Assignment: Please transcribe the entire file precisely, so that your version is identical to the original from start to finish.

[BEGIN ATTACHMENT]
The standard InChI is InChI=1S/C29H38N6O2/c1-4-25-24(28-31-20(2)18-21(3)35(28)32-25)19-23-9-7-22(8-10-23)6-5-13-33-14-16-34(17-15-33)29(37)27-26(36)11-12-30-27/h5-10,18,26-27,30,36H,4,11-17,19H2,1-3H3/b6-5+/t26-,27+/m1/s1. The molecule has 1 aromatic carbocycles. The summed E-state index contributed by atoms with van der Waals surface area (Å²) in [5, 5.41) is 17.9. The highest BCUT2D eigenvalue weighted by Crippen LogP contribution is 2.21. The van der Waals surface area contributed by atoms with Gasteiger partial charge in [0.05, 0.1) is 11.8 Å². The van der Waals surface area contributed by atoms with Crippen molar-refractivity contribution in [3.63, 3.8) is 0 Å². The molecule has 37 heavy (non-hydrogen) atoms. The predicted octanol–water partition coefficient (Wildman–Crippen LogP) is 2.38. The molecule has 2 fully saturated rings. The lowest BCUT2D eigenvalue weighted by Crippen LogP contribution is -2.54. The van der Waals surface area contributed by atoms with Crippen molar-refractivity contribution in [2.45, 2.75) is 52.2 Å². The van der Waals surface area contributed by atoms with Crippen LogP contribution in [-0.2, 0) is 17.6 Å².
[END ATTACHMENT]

The standard InChI is InChI=1S/C29H38N6O2/c1-4-25-24(28-31-20(2)18-21(3)35(28)32-25)19-23-9-7-22(8-10-23)6-5-13-33-14-16-34(17-15-33)29(37)27-26(36)11-12-30-27/h5-10,18,26-27,30,36H,4,11-17,19H2,1-3H3/b6-5+/t26-,27+/m1/s1. The molecule has 1 aromatic carbocycles. The summed E-state index contributed by atoms with van der Waals surface area (Å²) in [5, 5.41) is 17.9. The highest BCUT2D eigenvalue weighted by Crippen LogP contribution is 2.21. The van der Waals surface area contributed by atoms with Gasteiger partial charge in [0.05, 0.1) is 11.8 Å². The van der Waals surface area contributed by atoms with Crippen molar-refractivity contribution in [3.63, 3.8) is 0 Å². The molecule has 37 heavy (non-hydrogen) atoms. The predicted octanol–water partition coefficient (Wildman–Crippen LogP) is 2.38. The molecule has 2 fully saturated rings. The lowest BCUT2D eigenvalue weighted by Crippen LogP contribution is -2.54. The van der Waals surface area contributed by atoms with Crippen molar-refractivity contribution in [2.45, 2.75) is 52.2 Å². The van der Waals surface area contributed by atoms with Crippen LogP contribution in [-0.2, 0) is 17.6 Å².